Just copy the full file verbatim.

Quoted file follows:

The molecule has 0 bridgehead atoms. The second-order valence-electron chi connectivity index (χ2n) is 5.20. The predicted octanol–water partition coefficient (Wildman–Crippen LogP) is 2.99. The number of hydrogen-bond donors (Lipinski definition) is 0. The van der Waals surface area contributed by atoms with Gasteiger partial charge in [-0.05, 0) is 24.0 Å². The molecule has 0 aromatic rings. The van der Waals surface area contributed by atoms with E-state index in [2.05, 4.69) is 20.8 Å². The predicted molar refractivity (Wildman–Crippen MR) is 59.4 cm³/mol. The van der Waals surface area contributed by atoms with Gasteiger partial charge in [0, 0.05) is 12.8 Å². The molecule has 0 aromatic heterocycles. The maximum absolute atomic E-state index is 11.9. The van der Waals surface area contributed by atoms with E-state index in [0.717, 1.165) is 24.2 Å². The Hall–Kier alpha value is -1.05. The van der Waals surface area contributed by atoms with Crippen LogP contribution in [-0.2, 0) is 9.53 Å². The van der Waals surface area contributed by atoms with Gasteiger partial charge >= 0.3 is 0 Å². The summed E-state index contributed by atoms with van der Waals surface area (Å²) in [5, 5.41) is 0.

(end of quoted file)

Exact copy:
The molecule has 0 bridgehead atoms. The second-order valence-electron chi connectivity index (χ2n) is 5.20. The predicted octanol–water partition coefficient (Wildman–Crippen LogP) is 2.99. The number of hydrogen-bond donors (Lipinski definition) is 0. The van der Waals surface area contributed by atoms with Gasteiger partial charge in [-0.05, 0) is 24.0 Å². The molecule has 0 aromatic rings. The van der Waals surface area contributed by atoms with E-state index in [2.05, 4.69) is 20.8 Å². The predicted molar refractivity (Wildman–Crippen MR) is 59.4 cm³/mol. The van der Waals surface area contributed by atoms with Gasteiger partial charge in [0, 0.05) is 12.8 Å². The molecule has 0 aromatic heterocycles. The maximum absolute atomic E-state index is 11.9. The van der Waals surface area contributed by atoms with E-state index in [0.717, 1.165) is 24.2 Å². The Hall–Kier alpha value is -1.05. The van der Waals surface area contributed by atoms with Crippen LogP contribution in [-0.2, 0) is 9.53 Å². The van der Waals surface area contributed by atoms with Gasteiger partial charge >= 0.3 is 0 Å². The summed E-state index contributed by atoms with van der Waals surface area (Å²) in [5, 5.41) is 0.